Moving towards direct democracy in Korchi
The FRA was enacted in 2006 and PESA Rules for the state of Maharashtra were finally drafted in 2014. Considering the potential of these two to secure self-governance and establishing gram sabhas’ rights and FPIC over forests (Padel 2014), they have faced stiff opposition from existing power centres including the forest department. Consequently, by 2016 (over a decade after its enactment) only about 3% of the FRA’s minimum potential had been unlocked throughout the country (CFR-LA 2016). Due to a range of factors, mainly the people’s movement, Gadchiroli has fared much better, having achieved over 60% of the FRA’s potential and bringing around 38% of forests in the district under the control of local gram sabhas (CFR-LA M 2017).
In the Gadchiroli district, the village of Mendha-Lekha was the first to file a CFR claim over the forests of which it had de facto taken charge. It became one of the first villages to receive a legal title over it and started to sustainably manage, conserve and earn revenue from forest produce (Das 2011). Many villages both within and outside the district went to Mendha-Lekha to learn from them, including the local leaders from Korchi taluka. By 2012, 87 of the 133 village gram sabhas in Korchi had claimed and received CFR Right titles over their traditional forests.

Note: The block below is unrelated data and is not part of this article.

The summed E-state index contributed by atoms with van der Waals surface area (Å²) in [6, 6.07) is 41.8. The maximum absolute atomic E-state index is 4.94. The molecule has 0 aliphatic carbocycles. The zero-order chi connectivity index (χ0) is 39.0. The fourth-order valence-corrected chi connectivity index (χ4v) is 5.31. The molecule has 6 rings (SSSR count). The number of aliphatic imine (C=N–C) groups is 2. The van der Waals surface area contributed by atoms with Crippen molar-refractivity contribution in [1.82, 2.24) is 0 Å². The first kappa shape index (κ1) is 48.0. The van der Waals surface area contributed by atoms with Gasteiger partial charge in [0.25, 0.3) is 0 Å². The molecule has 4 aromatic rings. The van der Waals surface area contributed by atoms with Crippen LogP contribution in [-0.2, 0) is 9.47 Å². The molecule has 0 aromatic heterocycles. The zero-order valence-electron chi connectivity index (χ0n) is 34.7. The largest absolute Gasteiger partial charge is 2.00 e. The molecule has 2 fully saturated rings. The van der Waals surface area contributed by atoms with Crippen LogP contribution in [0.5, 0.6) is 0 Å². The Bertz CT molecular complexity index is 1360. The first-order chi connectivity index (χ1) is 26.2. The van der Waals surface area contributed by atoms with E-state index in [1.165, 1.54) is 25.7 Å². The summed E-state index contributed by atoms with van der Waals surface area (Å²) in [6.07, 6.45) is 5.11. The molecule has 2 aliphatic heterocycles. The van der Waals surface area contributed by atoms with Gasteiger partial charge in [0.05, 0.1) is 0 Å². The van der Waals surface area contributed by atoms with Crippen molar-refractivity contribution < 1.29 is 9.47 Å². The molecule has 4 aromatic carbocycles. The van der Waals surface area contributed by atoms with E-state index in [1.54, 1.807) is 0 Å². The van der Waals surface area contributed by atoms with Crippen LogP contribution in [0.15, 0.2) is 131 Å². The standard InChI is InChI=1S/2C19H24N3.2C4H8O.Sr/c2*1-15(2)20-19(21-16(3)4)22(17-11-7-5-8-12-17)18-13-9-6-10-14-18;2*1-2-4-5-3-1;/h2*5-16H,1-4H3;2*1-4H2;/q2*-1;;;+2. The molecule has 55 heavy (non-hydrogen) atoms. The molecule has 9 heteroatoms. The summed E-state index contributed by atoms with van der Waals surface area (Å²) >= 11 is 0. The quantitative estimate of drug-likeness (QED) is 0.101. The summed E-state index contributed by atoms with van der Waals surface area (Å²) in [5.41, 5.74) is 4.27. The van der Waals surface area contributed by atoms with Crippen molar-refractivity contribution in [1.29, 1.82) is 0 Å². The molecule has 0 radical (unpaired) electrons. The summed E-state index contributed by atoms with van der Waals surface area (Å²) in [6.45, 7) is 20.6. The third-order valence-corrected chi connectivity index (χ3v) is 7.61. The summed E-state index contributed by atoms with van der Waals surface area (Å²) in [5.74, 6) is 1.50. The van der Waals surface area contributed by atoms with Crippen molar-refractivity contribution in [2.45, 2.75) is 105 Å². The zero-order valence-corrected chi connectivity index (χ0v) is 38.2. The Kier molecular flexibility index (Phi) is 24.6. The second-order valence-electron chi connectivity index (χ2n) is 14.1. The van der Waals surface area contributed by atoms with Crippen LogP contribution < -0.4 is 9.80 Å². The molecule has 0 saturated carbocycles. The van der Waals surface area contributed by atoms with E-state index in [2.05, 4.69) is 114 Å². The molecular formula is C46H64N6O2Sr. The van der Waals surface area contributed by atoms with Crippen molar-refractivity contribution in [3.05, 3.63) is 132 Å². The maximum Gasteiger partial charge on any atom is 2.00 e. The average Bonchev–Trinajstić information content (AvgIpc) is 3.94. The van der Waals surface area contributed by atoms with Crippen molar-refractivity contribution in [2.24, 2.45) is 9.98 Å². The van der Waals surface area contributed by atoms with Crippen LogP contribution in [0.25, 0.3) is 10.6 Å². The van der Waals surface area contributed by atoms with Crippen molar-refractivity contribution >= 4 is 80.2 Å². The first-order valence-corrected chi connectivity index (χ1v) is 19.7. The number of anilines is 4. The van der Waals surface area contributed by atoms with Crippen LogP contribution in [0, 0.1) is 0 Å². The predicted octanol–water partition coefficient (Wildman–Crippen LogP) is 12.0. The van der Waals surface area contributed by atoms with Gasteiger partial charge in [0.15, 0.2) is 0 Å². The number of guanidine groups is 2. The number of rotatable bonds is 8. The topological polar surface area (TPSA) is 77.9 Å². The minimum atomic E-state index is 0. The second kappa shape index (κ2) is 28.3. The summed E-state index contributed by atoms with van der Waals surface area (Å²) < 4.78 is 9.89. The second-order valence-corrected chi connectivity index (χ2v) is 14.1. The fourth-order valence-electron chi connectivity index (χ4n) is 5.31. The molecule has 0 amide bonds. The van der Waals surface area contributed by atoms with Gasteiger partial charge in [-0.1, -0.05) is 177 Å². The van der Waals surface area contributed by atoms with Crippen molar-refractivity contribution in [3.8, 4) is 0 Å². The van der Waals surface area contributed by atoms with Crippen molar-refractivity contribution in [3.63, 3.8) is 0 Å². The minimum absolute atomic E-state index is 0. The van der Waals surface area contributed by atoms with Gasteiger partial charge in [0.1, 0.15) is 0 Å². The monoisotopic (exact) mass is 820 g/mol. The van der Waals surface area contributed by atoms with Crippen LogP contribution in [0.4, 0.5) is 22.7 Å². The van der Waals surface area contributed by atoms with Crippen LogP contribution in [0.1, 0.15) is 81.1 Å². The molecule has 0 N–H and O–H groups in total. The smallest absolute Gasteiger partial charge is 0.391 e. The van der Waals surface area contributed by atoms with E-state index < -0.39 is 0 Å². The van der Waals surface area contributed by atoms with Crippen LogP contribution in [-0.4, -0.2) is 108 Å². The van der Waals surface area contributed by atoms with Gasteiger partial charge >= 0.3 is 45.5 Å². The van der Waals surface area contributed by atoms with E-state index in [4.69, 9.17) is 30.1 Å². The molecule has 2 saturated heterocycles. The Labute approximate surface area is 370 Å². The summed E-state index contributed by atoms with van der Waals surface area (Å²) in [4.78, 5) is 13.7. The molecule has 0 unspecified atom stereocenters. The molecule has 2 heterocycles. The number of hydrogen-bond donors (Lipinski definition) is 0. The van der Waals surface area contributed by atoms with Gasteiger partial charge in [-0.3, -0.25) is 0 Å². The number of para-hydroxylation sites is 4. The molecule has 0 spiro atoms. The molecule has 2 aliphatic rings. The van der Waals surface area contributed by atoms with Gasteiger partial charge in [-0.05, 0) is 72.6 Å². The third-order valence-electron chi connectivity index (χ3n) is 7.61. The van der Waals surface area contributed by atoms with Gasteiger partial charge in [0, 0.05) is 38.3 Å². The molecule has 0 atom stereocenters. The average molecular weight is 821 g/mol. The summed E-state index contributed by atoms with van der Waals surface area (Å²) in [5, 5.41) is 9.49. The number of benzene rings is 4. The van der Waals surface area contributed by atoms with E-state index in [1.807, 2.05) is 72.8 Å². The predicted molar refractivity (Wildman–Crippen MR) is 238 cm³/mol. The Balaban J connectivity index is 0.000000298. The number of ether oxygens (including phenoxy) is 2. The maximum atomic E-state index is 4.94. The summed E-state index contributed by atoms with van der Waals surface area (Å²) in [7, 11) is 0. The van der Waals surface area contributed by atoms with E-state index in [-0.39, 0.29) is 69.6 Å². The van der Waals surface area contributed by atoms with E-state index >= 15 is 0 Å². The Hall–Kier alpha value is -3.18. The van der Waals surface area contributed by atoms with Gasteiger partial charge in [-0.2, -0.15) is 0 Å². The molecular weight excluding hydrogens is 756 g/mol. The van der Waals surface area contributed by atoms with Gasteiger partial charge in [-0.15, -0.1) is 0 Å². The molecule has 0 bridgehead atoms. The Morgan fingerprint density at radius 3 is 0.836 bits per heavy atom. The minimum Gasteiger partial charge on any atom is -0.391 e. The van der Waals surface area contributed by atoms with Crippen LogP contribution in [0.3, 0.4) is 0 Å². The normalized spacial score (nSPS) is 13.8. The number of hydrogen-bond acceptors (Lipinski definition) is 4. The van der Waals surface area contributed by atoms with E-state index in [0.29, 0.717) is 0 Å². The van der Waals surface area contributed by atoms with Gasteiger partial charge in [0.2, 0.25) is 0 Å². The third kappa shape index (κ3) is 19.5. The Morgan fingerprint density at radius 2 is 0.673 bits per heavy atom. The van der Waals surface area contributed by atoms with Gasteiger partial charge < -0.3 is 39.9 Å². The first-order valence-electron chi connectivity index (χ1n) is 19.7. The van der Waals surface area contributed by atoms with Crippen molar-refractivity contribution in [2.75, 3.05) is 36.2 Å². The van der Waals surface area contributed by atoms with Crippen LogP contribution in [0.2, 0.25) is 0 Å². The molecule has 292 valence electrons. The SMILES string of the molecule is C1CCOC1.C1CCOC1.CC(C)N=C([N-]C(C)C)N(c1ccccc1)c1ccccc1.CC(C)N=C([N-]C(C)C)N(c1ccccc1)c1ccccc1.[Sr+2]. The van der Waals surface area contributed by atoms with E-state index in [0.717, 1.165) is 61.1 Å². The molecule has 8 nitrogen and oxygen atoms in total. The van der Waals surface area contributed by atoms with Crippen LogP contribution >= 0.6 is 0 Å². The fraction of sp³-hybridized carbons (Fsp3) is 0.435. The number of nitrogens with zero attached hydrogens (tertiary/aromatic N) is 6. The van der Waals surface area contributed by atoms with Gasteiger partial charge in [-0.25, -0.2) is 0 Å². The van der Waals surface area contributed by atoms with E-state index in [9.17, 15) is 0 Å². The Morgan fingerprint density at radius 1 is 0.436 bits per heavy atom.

The 2014 PESA Rules meant that village gram sabhas, rather than panchayats, became the first level of decision-making. The local social leaders in Korchi used this opportunity to initiate village and taluka level discussions on the concept of gram sabha and the implications of their empowerment, the role of the FRA and PESA in strengthening gram sabhas, mining as a means of development and the idea of development itself, among other things. The discussions on development were triggered by multiple proposals to begin mining operations within the customary forest boundaries of some of the villages, which they are collectively resisting. Over a period of time, multiple open and transparent public debates and discussions, including during cultural ceremonies and gatherings, influenced villages in Korchi to create gram sabhas, draw up rules and regulations and open bank accounts to allow the gram sabhas to become effective and empowered institutions of self-governance.